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bug#19302: 24.4.51; `date-to-time' fails after 2038

From: Ivan Shmakov
Subject: bug#19302: 24.4.51; `date-to-time' fails after 2038
Date: Tue, 09 Dec 2014 19:07:14 +0000
User-agent: Gnus/5.13 (Gnus v5.13) Emacs/24.3 (gnu/linux)

>>>>> Eli Zaretskii <address@hidden> writes:
>>>>> From: Lars Magne Ingebrigtsen   Date: Tue, 09 Dec 2014 19:31:20 +0100
>>>>> Eli Zaretskii <address@hidden> writes:

 >>> So such an Emacs will be broken anyway after 2038, because it will
 >>> be unable to interpret file attributes,

        I see no way a platform which uses 32-bit time_t could possibly
        return file attributes pointing beyond 2038.

 >>> use interval timers, etc.

        Yes.  However, I’m could hardly imagine a use case for interval
        timers pointing to some quarter a century in the future.

 >> The problem is in parsing dates in the far future.  Web pages, for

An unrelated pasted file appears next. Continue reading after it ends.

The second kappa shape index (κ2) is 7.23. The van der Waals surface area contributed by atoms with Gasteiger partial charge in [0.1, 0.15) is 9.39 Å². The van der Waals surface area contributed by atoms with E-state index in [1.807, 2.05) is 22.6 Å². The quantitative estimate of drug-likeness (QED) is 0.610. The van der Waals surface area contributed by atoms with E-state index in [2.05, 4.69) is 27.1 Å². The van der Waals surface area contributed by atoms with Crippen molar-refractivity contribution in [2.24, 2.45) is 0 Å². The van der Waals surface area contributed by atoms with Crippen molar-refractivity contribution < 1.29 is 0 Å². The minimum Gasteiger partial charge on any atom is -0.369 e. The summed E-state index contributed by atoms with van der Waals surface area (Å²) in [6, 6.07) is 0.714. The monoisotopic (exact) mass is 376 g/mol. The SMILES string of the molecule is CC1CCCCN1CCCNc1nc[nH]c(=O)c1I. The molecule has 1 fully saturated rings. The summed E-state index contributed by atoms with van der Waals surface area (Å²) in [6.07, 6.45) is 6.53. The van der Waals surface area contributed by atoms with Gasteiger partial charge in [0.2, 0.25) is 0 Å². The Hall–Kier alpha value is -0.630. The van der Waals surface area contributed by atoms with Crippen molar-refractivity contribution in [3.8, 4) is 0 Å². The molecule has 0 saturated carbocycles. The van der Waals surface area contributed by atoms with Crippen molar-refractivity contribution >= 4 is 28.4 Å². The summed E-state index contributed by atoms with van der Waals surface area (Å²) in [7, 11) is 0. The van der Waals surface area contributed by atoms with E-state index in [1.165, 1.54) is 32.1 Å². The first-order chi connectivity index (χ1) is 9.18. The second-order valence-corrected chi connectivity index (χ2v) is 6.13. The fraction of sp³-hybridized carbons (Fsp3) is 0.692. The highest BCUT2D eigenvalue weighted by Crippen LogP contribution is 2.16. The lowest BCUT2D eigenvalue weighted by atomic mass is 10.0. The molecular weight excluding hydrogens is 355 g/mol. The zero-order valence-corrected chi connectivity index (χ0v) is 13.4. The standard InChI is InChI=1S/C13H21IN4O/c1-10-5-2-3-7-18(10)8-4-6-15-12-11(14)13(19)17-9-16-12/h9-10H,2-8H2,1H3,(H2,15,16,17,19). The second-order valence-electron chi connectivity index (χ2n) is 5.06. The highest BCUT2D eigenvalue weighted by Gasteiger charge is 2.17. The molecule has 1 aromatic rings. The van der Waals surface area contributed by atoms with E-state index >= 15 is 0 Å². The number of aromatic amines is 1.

>> instance, popularly use an Expiry: header saying that the page
 >> expires in the year 2100 as a synonym for "never expires".

 > So we are going now to reinvent all the strftime stuff, complete with
 > localized names of months, days, etc., is that so?

        If “we” here means “the GNU project,” – then we already do that;
        check lib/strftime.c, for instance.

        Naturally, when (and if) implemented, such utilities could very
        well be used outside of Emacs.

i386  $ LC_ALL=C date --date=2040-01-01 
date: invalid date `2040-01-01'

amd64 $ LC_ALL=C date --date=2040-01-01 
Sun Jan  1 00:00:00 UTC 2040


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